The Living Memory
Tim Byrne and Emma Dyer
Two girls use their gift of a perfect memory in very different ways. In present-day England, fourteen-year-old Io becomes defined by one particular aspect of her ability as she is flattered into an increasingly unmanageable situation at her elite music school. Meanwhile, in Victorian London, seventeen-year-old Talia utilises her exceptional powers of recall to save herself from poverty by finding employment as a mesmerist’s assistant, a role that proves to be extremely hazardous.
When Io conjures up ancestral memories that allow her to pose as a piano prodigy, she makes a serious error of judgement, resulting in her becoming the ghostly companion to her ancestor Talia. Talia has been managing the trials of her own daily life by retreating into the rich internal world of her imagination but the unwelcome manifestation of the ghostly Io disrupts her ability to escape. Initially, the two girls are hostile and suspicious of each other but as Talia’s situation becomes increasingly precarious, they learn from each other how to use their talents more wisely.
Tim Byrne and Emma Dyer’s historical-fantasy novel for children and young adults plays with the notion of genetic memory to investigate the nature of identity and personal choice. Set in London in 1853, when mesmeric trials were popular throughout the country, it explores the dividing line between Science and the Imagination.
As the candlelight played over it, I could see the rocking horse clearly for the first time. The carving was so astonishingly realistic that it seemed as if the wooden horse had been captured in between galloping bounds. Its muscles bulged slightly where it was making ready to take its next leap and its painted eyes seemed bright and focussed.
I took up the reins that were lying loosely over the horse’s wooden neck and immediately its head shook itself wildly into life. The horse shuddered healthily and I felt its hooves stamping on grass. I wobbled and grabbed the pommel of the saddle, feeling a sudden all-at-sea wavering as the horse stood ready for a ride. Very nervously, I looked up from the saddle long enough to see that the room around me had vanished and we were in an open, sunlit field. There were hedgerows around me and I heard a hush of wind shaking the leaves of nearby trees.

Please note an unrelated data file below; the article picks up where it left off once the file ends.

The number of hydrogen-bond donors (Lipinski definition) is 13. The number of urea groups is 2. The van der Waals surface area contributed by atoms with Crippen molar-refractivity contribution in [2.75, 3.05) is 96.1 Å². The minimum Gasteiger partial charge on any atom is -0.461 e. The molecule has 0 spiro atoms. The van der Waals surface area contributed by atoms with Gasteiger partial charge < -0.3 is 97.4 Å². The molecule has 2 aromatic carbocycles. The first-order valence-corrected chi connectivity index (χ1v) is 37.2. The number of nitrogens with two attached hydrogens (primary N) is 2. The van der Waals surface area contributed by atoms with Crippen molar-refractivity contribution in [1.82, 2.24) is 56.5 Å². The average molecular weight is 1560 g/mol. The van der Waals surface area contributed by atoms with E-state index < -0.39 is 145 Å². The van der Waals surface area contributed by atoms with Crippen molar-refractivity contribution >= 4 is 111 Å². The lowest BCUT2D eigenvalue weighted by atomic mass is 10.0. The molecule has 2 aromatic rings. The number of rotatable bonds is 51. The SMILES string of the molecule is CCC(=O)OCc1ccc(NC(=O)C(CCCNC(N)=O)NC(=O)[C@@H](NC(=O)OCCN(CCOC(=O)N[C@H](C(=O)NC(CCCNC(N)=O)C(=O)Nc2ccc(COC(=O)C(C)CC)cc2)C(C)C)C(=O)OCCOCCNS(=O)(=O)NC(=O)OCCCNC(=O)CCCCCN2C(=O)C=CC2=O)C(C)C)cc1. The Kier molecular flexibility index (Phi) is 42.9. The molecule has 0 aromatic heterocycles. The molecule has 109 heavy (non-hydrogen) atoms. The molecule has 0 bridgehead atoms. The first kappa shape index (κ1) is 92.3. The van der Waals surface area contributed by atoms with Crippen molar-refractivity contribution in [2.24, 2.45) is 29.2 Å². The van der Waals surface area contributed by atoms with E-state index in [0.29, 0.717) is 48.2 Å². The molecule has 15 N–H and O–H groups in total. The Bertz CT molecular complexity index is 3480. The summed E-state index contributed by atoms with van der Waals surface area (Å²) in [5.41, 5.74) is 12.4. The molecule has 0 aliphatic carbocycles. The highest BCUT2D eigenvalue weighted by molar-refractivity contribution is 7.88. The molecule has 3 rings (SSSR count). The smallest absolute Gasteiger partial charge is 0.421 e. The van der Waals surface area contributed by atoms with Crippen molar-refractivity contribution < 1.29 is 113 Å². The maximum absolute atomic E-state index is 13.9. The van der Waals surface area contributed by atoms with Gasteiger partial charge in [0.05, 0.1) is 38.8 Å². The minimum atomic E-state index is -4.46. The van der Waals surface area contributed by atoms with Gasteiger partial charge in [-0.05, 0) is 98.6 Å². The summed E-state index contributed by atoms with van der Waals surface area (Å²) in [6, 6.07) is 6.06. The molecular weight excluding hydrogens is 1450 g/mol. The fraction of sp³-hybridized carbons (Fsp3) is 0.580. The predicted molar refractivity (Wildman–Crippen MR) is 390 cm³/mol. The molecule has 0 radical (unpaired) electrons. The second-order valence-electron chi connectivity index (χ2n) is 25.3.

I heard the sound of Talia laughing lightly somewhere very close to my ear. ‘You just have to rock a little or he won’t move,’ she said. I gently shifted my weight and a rush of wind blew through my hair. I felt the strength and confidence of a horse’s perfect leap. My thoughts were following Talia’s memories and I could feel the way she and her steed worked together as she rode. I was experiencing every detail of riding a real horse.
The uncanny powers of memory that link the two central characters could be said to parallel the abilities granted to modern minds by digital technology. These include a perfect recall of events, the possibility of editing and remixing memories and the power of escapism into a world which is more malleable and comfortable but perhaps ultimately less nourishing and sustainable. As the pace of technological change accelerates, will the genre of fantasy be used increasingly to explore new experiences that young people encounter?
Tim Byrne (TimByrne.co.uk) has a background in technology and education and most recently has worked for The National Literacy Trust and Macmillan Cancer Support. His foremost influences include: Donna Tartt, Frederik Pohl and Neil Gaiman.
Emma Dyer (architectureandeducation.org) is currently completing a PhD at the University of Cambridge in education and architecture. Her favourite books include: Tom’s Midnight Garden, Middlemarch and At the Existentialist Cafe: Freedom, Being and Apricot Cocktails.
Hardcover £12.99 Paperback £6.99 Kindle £2.99
15th October 2016, Goodreads.com/LivingMemory,
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